Legalizing Polygamy: An Argument

Two FLDS men in Canada have been accused of polygamy and are currently in the middle of a trial. A defense attorney on the case says that the country’s decision to legalize gay marriage will lead to legalizing polygamy.

This question may raise some eyebrows, but I’m going to ask it anyway: What’s the big deal? Polygamy isn’t any more “dangerous to society” than gay marriage, which Canada has deemed acceptable for society. Consenting adults enter into a union that they feel fits their preferences, religion, or both.

Full disclosure: I am personally opposed to polygyny (which is how polygamy is usually manifested). But I think we’re all missing the silver lining in polygamy legalization:

  • Currently, women in such marriages are legally vulnerable because their marriages are not registered or recognized by the state. They have no recourse if they are abused or divorced: if they go to the police or other governmental entities, they worry they’ll be arrested because polygamy is illegal. Legalization would register these marriages and give women recourse for grievances in the case of domestic violence, divorce, child support, etc.
  • If polygamy is legalized, then those entering into polygamous marriages will have to fit the requirements for entering into any marriage (i.e., be consenting adult parties). All parties (including other wives) will have to agree to the marriage. Marriages with minors will still be against the law, as will marriage without a spouse’s consent or knowledge.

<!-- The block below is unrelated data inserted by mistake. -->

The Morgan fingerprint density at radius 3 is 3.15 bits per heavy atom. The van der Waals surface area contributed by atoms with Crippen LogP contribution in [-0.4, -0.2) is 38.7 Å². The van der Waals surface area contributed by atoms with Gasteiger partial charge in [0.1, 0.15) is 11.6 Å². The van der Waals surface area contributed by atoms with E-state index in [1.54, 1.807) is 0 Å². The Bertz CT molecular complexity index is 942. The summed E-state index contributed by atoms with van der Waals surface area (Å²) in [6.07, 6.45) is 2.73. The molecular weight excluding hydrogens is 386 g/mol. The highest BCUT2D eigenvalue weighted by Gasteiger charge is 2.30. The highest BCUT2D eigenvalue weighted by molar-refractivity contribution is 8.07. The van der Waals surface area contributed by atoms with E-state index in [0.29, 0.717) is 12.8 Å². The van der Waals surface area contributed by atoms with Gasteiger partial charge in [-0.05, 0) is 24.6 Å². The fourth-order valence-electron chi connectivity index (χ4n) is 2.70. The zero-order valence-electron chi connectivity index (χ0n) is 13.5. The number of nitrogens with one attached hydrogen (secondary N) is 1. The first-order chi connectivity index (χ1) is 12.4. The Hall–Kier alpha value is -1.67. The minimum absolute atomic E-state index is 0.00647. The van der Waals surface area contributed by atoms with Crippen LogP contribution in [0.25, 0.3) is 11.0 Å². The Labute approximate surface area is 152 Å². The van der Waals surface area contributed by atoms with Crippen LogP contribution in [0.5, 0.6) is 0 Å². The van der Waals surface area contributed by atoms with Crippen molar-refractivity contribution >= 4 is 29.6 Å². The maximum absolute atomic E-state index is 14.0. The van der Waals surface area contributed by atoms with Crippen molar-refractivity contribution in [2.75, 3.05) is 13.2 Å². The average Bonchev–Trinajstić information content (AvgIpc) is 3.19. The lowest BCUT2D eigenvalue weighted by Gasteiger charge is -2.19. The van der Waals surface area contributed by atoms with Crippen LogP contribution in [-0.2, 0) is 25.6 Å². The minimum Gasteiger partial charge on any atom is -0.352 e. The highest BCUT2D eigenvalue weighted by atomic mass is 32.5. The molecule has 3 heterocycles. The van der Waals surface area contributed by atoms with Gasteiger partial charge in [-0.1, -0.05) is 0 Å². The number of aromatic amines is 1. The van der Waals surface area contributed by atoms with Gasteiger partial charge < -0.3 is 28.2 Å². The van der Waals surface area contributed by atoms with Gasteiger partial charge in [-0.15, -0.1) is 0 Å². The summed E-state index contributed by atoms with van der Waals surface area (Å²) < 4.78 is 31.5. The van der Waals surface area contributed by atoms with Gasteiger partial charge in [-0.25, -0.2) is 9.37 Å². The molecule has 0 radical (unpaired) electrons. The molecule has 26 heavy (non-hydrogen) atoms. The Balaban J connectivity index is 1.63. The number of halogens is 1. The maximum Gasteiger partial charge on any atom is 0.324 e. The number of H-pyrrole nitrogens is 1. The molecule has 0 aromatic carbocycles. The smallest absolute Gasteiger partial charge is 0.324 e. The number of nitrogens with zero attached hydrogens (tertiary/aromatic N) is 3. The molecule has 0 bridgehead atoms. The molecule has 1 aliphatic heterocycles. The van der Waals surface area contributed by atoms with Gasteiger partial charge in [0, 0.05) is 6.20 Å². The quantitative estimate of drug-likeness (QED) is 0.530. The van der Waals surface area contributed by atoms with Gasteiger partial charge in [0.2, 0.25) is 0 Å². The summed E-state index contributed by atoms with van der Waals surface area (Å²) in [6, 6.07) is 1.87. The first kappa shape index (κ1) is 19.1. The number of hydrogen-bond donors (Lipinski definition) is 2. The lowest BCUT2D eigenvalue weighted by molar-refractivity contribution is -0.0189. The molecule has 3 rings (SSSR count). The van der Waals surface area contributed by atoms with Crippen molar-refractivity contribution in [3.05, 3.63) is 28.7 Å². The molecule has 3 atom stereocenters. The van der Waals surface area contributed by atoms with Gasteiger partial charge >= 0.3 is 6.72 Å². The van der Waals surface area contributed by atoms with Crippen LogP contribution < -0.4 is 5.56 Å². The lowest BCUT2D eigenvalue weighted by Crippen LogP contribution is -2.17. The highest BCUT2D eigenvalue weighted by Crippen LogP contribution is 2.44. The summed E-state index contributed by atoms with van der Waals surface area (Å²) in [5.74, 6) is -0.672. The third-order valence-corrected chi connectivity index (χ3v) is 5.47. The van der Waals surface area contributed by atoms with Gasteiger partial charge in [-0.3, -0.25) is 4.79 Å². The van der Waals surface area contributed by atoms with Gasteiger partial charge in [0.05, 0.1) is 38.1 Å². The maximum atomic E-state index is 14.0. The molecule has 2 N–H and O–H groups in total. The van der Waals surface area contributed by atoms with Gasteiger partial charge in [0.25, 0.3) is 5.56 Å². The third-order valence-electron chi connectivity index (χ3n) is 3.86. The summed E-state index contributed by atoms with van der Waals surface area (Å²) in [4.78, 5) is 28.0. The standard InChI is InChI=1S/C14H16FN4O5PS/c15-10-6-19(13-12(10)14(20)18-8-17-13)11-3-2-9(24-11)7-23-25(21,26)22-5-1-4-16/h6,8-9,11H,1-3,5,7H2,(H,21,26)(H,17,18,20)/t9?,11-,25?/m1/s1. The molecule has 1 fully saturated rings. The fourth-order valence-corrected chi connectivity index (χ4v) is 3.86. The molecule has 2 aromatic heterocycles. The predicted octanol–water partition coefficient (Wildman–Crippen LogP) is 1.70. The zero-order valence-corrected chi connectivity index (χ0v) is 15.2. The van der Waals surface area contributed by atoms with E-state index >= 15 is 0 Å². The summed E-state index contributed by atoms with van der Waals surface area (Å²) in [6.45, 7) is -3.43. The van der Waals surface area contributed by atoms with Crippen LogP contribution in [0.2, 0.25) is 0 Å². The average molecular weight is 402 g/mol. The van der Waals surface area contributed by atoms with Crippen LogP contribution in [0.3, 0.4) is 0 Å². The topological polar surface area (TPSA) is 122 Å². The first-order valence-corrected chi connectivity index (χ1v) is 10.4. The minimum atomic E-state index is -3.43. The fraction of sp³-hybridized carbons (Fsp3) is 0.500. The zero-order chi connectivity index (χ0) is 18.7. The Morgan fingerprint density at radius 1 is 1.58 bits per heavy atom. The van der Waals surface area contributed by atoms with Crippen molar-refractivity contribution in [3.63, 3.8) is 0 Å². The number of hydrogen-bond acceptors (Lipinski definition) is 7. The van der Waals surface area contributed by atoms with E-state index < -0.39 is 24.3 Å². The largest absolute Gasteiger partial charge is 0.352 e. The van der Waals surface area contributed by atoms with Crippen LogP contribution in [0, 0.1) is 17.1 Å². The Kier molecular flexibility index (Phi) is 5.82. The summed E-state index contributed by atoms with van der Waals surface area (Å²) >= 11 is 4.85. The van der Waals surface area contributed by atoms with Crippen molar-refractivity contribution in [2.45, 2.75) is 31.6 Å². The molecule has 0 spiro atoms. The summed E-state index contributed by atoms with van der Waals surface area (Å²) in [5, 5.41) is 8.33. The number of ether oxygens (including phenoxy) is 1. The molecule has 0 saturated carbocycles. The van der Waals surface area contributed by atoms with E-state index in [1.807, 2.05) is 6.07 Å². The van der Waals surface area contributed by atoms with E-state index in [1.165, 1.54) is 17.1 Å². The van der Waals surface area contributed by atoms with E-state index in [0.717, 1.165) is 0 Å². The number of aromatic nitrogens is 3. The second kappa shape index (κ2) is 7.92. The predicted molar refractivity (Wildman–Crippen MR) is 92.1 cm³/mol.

The illegal status of polygamy in the West causes many women who are in polygynous marriages to fall into a legal grey area where they feel they aren’t allowed any rights or protections from the law because their marriages are illegal under Western laws. Muslim polygynous marriages differ from the FLDS community’s in that there are a finite number of wives allowed and Muslim communities are not separated from Western society through the use of compounds, as FLDS communities sometimes are. However, both of these communities can find themselves trapped by the law if they no longer want to be a part of the polygamous lifestyle.

Polygyny is often associated with the exploitation of women partly because its illegal status allows for abuses to go unreported. With legalization comes regulation: if we legalize and regulate polygamous marriage like we do other forms of marriage, those in polygamous marriages will no longer be in legal limbo.

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